Mindfulness for Mind-Blowing Sex: 5 Practices

By Joyce Marter, LCPC

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Electric shivers of euphoria ripple throughout her naked body. The summer breeze encircles the lovers, intensifying the deeply arousing sensation of the wetness on her nipples from his passionate kisses. She gazes into his yearning eyes, effortlessly accessing the opening to his soul and harnessing the power of their profound connection. The rhythm of their breath mirrors the push and pull of their craving hips and entwined bodies. Her heart pounds and her genitals throb, wet with the thirst of desire. As her hands explore her lover’s body with reckless abandon, she inhales his dizzying scent and tastes the saltiness of his skin. She feels vibrant aliveness in her parting lips as she moves down his torso. Her cascading hair creates a veil which doesn’t quite prevent him from watching as she draws him into her mouth. With every breath, motion, and fiber of her being, she expresses her fierce desire, unabashed love and undying devotion. She finds herself in a dreamlike, meditative state with beautiful visions, images, colors and light refracting in her minds-eye. Intoxicating energy reverberates throughout her gently rocking body. After her lover climaxes with a deep release and exhale, he pulls her close to his broad and gratified smile. He holds her with a firm and strong caress before his face descends and dips between her softly quaking thighs…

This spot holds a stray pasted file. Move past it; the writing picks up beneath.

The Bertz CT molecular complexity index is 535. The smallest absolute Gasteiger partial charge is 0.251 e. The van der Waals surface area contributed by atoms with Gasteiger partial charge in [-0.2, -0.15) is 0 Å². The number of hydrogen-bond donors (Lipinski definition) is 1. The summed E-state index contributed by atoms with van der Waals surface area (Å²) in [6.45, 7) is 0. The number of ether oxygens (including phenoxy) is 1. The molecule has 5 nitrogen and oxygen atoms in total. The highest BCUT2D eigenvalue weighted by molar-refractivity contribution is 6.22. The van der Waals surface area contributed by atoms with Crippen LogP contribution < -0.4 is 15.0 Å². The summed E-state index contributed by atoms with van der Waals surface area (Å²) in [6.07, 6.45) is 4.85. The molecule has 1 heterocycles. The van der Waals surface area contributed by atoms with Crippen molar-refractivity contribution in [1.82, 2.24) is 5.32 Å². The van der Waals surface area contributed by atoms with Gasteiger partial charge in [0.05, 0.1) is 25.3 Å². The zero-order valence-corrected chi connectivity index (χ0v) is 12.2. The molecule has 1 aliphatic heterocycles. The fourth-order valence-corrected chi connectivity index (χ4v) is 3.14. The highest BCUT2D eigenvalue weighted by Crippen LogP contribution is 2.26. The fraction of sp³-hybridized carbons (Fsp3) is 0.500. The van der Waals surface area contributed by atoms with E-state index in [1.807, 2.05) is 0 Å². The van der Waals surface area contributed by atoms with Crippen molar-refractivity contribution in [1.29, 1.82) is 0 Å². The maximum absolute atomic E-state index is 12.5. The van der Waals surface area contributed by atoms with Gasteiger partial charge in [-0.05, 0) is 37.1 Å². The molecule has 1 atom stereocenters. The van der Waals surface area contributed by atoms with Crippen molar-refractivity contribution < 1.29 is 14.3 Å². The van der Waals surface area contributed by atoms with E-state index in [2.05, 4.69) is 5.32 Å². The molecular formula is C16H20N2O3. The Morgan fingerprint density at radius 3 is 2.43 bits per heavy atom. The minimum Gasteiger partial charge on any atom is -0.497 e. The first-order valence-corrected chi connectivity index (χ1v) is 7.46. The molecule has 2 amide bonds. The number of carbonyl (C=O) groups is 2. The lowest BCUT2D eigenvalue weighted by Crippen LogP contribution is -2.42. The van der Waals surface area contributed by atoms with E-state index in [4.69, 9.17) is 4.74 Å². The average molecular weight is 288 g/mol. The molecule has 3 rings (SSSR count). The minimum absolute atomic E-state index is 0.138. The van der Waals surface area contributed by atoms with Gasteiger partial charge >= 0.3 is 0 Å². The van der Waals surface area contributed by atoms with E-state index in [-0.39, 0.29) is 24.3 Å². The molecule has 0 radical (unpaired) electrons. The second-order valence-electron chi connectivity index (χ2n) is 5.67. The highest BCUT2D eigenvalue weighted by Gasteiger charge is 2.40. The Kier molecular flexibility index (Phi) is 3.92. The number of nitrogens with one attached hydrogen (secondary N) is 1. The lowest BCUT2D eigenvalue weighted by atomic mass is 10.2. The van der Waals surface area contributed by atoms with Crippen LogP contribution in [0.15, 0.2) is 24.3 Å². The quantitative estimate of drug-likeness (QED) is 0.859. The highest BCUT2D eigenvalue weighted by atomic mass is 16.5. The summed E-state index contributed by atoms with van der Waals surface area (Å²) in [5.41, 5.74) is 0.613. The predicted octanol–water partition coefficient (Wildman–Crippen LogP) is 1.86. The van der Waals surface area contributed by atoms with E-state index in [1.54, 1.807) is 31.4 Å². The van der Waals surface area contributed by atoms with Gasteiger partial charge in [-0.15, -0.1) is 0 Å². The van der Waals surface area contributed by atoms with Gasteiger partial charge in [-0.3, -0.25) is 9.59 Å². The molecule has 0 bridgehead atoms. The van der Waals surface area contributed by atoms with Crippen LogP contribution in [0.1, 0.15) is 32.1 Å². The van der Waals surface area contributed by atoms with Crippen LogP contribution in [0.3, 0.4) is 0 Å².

This example illustrates that mindfulness enhances sex by increasing sensual connection. The following are five practices for you and your partner to embrace together:

1) Breathe consciously & deeply.

  • Breathe down to the abdomen, giving life force, power, and energy to the sexual regions of the body.
  • Breathe in what you desire and want to receive (i.e. love, connection, passion, etc.). Exhale. Relieve the tension. Surrender to the explosive release of the orgasm and the natural flow of the sexual fluids.
  • Synch the rhythm of your breath with your partner’s and deepen it together. Tantric sex is a way to prolong and transcend your sexual experience.